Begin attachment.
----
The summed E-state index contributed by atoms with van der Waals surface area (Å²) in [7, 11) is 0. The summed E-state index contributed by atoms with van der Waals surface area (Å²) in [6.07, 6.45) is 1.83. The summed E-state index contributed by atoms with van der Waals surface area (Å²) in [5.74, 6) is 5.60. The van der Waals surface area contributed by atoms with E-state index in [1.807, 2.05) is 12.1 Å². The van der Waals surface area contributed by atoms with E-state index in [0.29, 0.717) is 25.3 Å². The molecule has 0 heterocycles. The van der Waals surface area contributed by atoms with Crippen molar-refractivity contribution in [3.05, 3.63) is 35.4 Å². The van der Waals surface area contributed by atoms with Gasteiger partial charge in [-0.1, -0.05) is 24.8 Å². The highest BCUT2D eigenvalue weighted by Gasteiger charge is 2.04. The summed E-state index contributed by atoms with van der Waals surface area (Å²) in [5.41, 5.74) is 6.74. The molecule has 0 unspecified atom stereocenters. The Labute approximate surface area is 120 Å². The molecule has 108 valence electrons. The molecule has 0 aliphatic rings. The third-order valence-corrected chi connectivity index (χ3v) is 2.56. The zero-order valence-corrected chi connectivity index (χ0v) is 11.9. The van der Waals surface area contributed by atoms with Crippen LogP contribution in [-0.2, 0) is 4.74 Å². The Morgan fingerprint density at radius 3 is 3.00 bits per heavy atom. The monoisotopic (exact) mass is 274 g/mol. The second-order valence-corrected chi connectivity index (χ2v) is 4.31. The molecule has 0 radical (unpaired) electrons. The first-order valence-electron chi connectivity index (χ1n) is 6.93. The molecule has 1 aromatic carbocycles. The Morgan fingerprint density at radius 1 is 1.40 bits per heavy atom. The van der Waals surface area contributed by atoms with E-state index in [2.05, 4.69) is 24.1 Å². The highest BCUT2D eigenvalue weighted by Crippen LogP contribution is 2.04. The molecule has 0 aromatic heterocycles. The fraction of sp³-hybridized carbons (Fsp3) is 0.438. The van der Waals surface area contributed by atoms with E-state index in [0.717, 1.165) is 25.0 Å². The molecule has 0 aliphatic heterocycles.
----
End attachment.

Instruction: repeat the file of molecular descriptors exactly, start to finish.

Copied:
The summed E-state index contributed by atoms with van der Waals surface area (Å²) in [7, 11) is 0. The summed E-state index contributed by atoms with van der Waals surface area (Å²) in [6.07, 6.45) is 1.83. The summed E-state index contributed by atoms with van der Waals surface area (Å²) in [5.74, 6) is 5.60. The van der Waals surface area contributed by atoms with E-state index in [1.807, 2.05) is 12.1 Å². The van der Waals surface area contributed by atoms with E-state index in [0.29, 0.717) is 25.3 Å². The molecule has 0 heterocycles. The van der Waals surface area contributed by atoms with Crippen molar-refractivity contribution in [3.05, 3.63) is 35.4 Å². The van der Waals surface area contributed by atoms with Gasteiger partial charge in [-0.1, -0.05) is 24.8 Å². The highest BCUT2D eigenvalue weighted by Gasteiger charge is 2.04. The summed E-state index contributed by atoms with van der Waals surface area (Å²) in [5.41, 5.74) is 6.74. The molecule has 0 unspecified atom stereocenters. The Labute approximate surface area is 120 Å². The molecule has 108 valence electrons. The molecule has 0 aliphatic rings. The third-order valence-corrected chi connectivity index (χ3v) is 2.56. The zero-order valence-corrected chi connectivity index (χ0v) is 11.9. The van der Waals surface area contributed by atoms with Crippen LogP contribution in [-0.2, 0) is 4.74 Å². The Morgan fingerprint density at radius 3 is 3.00 bits per heavy atom. The monoisotopic (exact) mass is 274 g/mol. The second-order valence-corrected chi connectivity index (χ2v) is 4.31. The molecule has 0 radical (unpaired) electrons. The first-order valence-electron chi connectivity index (χ1n) is 6.93. The molecule has 1 aromatic carbocycles. The Morgan fingerprint density at radius 1 is 1.40 bits per heavy atom. The van der Waals surface area contributed by atoms with E-state index in [2.05, 4.69) is 24.1 Å². The highest BCUT2D eigenvalue weighted by Crippen LogP contribution is 2.04. The molecule has 0 aromatic heterocycles. The fraction of sp³-hybridized carbons (Fsp3) is 0.438. The van der Waals surface area contributed by atoms with E-state index in [0.717, 1.165) is 25.0 Å². The molecule has 0 aliphatic heterocycles.